RITHOLTZ: So you’ve been at BlackRock for well over a decade. You’re running fixed income for them, essentially. Tell us about what the process was from bringing over a team from your hedge fund to, okay, now, we’re just going to talk into BlackRock and see what we can do here.
RIEDER: Yeah. So I mean, the idea of coming over is we’re going to operate our hedge fund and work within the credit business at BlackRock. And somebody ended up leaving the firm who was the CIO and anyway, opened up a spot for me. You know, it was huge honored to be chosen to do it. So that was 12, 13 years ago, and which was —
RITHOLTZ: ’09, ’10? So you’re there for six months and Larry says, hey, I got a new gig for you?
RIEDER: No, I think it was — it must have been ’10. It must have been August of — I’m thinking through it, August of ‘10. And I know there’s a little bit of trepidation. I will say at that time, it was still a big place and there was a little bit of trepidation, but incredibly exciting. And like I say, I have so many of the team had come with me and I’ve gotten to know some really great people across the organization. So anyway, I was honored to do it.
And you know, I’ve always been investing in different parts of fixed income. And the heritage of BlackRock was in the mortgage business. But my background is in credit, but we had so many talented people in mortgages and that’s obviously a huge part of the fixed income market, that I felt like that team, you know, could take my shallow knowledge hopefully to the next level. And so then I became CIO then and, yeah, I guess I’ve been doing it for over a decade now.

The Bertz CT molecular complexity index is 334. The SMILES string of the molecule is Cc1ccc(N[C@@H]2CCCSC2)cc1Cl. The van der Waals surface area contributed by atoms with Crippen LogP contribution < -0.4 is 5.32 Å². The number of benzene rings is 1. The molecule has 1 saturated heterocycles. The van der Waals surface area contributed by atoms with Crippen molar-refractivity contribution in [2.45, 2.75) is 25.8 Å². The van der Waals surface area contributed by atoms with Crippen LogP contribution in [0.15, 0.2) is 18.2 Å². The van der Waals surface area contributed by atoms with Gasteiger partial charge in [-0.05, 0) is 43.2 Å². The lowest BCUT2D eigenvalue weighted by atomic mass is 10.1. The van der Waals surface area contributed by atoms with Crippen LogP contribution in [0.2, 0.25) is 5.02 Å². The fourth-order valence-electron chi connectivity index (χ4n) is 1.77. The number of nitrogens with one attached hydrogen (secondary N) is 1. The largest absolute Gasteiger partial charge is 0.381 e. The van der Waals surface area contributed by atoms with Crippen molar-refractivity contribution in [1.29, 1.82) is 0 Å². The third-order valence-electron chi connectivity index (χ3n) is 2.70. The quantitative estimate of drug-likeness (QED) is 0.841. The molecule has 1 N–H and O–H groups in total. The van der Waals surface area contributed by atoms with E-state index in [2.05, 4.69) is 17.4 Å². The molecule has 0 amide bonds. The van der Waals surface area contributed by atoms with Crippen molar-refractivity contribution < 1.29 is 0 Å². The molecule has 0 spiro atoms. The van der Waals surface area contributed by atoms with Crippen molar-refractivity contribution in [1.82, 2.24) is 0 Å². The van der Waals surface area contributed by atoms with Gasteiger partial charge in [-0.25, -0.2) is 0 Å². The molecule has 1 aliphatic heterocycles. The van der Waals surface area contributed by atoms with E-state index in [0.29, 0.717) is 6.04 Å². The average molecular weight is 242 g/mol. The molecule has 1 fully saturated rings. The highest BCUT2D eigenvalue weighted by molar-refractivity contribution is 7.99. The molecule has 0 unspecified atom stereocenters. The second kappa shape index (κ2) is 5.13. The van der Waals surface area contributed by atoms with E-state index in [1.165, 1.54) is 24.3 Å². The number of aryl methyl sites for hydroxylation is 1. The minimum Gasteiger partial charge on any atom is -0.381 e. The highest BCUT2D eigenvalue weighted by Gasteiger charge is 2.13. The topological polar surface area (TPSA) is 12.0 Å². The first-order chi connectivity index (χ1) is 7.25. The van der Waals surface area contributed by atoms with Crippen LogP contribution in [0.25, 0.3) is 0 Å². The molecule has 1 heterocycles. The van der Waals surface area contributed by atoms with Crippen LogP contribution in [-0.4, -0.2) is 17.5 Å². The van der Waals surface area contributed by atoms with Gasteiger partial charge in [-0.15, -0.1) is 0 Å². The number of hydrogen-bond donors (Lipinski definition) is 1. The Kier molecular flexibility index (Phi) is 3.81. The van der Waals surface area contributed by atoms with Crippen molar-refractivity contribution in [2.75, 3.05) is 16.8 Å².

RIEDER: Just pretty unbelievable.
RITHOLTZ: So let’s go over all your titles. You’re chief investment officer. You run global fixed income. You’re head of the global allocation investment team. You’re also on one of the executive management teams?
RIEDER: So I’m suddenly on the global executive committee.
RITHOLTZ: All right. So sounds like you have a busy day. Like, how do you spend your time? What takes up the most hours during the day? I know a lot of these things meet once a week or once a month. It’s not like they’re 80-hour a week jobs, but sounds like a lot on your plate. We haven’t even talked about the various funds you run.
RIEDER: So I mean, I get up at 3:45 in the morning.
RITHOLTZ: Is that true?
RIEDER: Yeah, I think it’s been —
RITHOLTZ: I thought I was an early riser.
RIEDER: Yeah. No, I’m —
RITHOLTZ: You beat me by an hour,
RIEDER: You know, I think, I would say to young people who come into the business, you know, why are you coming into finance? You got to really love it. You know, I love the business and I love, you know, it’s dynamic. So I get up at 3:45, you know, workout. But literally, the first thing I do is I check every market around the world and see where things are. And you know, I pretty much go, you know, whether it’s dinners or what have you. I go to, you know, pretty late in the evening.